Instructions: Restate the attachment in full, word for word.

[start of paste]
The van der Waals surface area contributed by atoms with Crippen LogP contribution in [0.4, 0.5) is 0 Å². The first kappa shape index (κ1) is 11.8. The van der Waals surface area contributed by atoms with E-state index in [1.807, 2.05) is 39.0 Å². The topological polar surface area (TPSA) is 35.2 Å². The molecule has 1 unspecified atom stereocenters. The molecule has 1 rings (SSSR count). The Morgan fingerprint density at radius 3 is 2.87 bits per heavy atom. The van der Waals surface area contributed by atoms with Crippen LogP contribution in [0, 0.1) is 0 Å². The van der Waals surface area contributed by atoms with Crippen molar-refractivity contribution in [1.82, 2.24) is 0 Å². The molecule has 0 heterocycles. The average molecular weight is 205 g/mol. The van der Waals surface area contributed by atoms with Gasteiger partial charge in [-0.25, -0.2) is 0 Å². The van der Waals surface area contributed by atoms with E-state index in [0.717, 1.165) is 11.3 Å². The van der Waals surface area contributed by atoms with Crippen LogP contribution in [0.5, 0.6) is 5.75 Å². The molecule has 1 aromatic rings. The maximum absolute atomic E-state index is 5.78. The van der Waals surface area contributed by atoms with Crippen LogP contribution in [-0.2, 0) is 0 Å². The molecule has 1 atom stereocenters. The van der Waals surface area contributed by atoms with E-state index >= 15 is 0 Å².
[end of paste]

The van der Waals surface area contributed by atoms with Crippen LogP contribution in [0.4, 0.5) is 0 Å². The first kappa shape index (κ1) is 11.8. The van der Waals surface area contributed by atoms with E-state index in [1.807, 2.05) is 39.0 Å². The topological polar surface area (TPSA) is 35.2 Å². The molecule has 1 unspecified atom stereocenters. The molecule has 1 rings (SSSR count). The Morgan fingerprint density at radius 3 is 2.87 bits per heavy atom. The van der Waals surface area contributed by atoms with Crippen LogP contribution in [0, 0.1) is 0 Å². The van der Waals surface area contributed by atoms with Crippen molar-refractivity contribution in [1.82, 2.24) is 0 Å². The molecule has 0 heterocycles. The average molecular weight is 205 g/mol. The van der Waals surface area contributed by atoms with Gasteiger partial charge in [-0.25, -0.2) is 0 Å². The van der Waals surface area contributed by atoms with E-state index in [0.717, 1.165) is 11.3 Å². The van der Waals surface area contributed by atoms with Crippen LogP contribution in [0.5, 0.6) is 5.75 Å². The molecule has 1 aromatic rings. The maximum absolute atomic E-state index is 5.78. The van der Waals surface area contributed by atoms with Crippen LogP contribution in [-0.2, 0) is 0 Å². The molecule has 1 atom stereocenters. The van der Waals surface area contributed by atoms with E-state index >= 15 is 0 Å².